The state, the economists say, has made the modern corporation, and the way it operates, possible. It has done this through the legal device of limited liability, which protects the personal assets of corporate executives and shareholders, and by government support in national crises. These are privileges which should also impose obligations on corporations, particularly taxation to fund necessary social services such as schools and hospitals. 

The hubris of the off-shore based cruise industry

The commission makes a powerful argument about tax avoidance and evasion, pointing to one industry that the pandemic hit hard, and which then went cap-in-hand to the U.S. government: "By exploiting tax havens in order to reduce their fiscal contribution, corporations logically give up their claim to support from the governments where most of their activity takes place. This contradiction is vividly illustrated by claims of cruise lines under flags of convenience for support by the U.S. It seems logical to forbid state support to corporations that are headquartered, or have subsidiaries, in tax havens, as some governments have already proposed." ...

"If the wealthy are not to bear a proportionate share of the economic burden of the pandemic, local income taxes and even international corporate tax coordination will not be sufficient," the manifesto argues. "Effective taxation of wealth, and in particular offshore wealth, needs to be put in place."

Just as wealthy New Yorkers fled to their country homes during the pandemic, the wealthy have been seeking shelter unavailable to the rest of us during the accompanying economic crisis.  Offshore tax havens provide that shelter. In the words of the worldwide team of economists: "The use of offshore structures allows not only the real ownership of this wealth to remain hidden, but also its location and perhaps its very existence. This same secrecy," they point out, "also creates fertile ground for tax evasion, avoidance, and for financial crimes."

Over to you, governments of the world, including a Canadian federal government that has done precious little about these "financial crimes."


Nothing shows how ridiculously low Canadian corporate taxes are than the fact that before 9:00 AM on January 7th of 2020 Canadian corporations had already earned enough money to pay all their taxes for the year, an amount that represents 1.75% of all income taxes. 

In other word Tax Freedom Day occurs on January 7th for corporations and June 19th for individuals. What a system! What fairness!

Canadian corporations have already earned enough in revenues in 2020 equal to what they will pay in federal and provincial income taxes for the year, according to a new report from Canadians for Tax Fairness.

The advocacy group says that as of 8:56 a.m. on Tuesday, Jan. 7, Canadian corporations have, aggregately, generated enough in operating revenues in 2020 to match the share of income taxes that they will pay this year — 1.75 per cent, the ratio in 2018, the latest year data is available.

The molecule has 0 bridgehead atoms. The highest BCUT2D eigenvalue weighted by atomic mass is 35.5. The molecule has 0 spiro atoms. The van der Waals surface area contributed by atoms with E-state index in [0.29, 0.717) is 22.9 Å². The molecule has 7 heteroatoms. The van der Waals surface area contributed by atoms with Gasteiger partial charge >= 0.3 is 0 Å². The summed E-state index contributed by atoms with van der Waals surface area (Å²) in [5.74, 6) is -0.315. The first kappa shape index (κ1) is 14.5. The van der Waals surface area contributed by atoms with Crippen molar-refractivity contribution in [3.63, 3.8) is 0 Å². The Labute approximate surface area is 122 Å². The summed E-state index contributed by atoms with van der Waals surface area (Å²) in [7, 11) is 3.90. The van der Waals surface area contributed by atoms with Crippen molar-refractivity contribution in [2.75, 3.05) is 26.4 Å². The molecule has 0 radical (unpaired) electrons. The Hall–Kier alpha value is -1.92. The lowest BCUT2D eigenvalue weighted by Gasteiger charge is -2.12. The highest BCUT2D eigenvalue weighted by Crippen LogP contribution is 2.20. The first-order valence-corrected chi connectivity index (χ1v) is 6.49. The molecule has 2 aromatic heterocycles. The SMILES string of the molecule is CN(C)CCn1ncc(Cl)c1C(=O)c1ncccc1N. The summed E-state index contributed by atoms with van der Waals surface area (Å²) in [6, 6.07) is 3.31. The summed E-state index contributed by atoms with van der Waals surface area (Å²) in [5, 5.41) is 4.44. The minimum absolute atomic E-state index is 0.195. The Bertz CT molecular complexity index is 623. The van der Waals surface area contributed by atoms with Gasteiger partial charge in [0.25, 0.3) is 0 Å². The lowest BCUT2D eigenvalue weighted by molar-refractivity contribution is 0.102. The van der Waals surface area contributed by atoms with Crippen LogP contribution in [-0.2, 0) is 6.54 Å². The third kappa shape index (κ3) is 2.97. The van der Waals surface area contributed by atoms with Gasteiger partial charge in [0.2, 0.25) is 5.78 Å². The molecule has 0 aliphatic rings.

The report dubs Jan. 7 as “Corporate Income Tax Freedom Day.” While corporate income taxes are based on profits, the group uses similar methodology to what is used in the Fraser Institute’s “Tax Freedom Day,” which is based on household revenue. That day last year was June 19.

Using corporate profits as the denominator, March 9 would be the date in which corporations have earned enough to pay their income tax total. That date is much earlier than it would have been in 1998, when the corporate tax freedom day was May 22.

Toby Sanger, director of Canadian for Tax Fairness and author of the paper, said the report speaks to how little corporate income taxes are paid in Canada, especially compared to previous years.

What we wanted to call attention to was how much corporate income tax rates have fallen, how little tax they pay in relation to their revenues and also in relation to their profit,” he said.

“If you look at it as a share of profits, if you look at corporate taxes … they’re at a half the rate that they were 20 to 25 years ago.”

Sanger’s report notes corporate taxes in Canada paid as a share of taxable income has dropped significantly over the last 20 years.

In 1998, corporations paid 38.7 per cent in income taxes as a share of taxable income. Fast forward to 2018 and corporations paid 18.9 per cent in income taxes as a share.

That year, Canadian companies generated $402 billion in taxable corporate income and paid $75 billion in federal and provincial corporate income taxes.

Meanwhile, the federal corporate tax rate has declined from 29.1 per cent in 2000 to 15 per cent in 2012, where it has remained since.

The report notes that tax cuts by different provincial governments have reduced the average provincial rate in Canada from 13.3 per cent in 2000 to 11.8 in 2018.

Since that year, Alberta’s corporate tax rate has declined to 10 per cent under the Kenney government, which plans to lower it to 8 per cent by 2022.

The paper also notes that business investment into machinery and equipment as a share of GDP has shrunk from 7 per cent in 1998 to 3.8 per cent in 2018.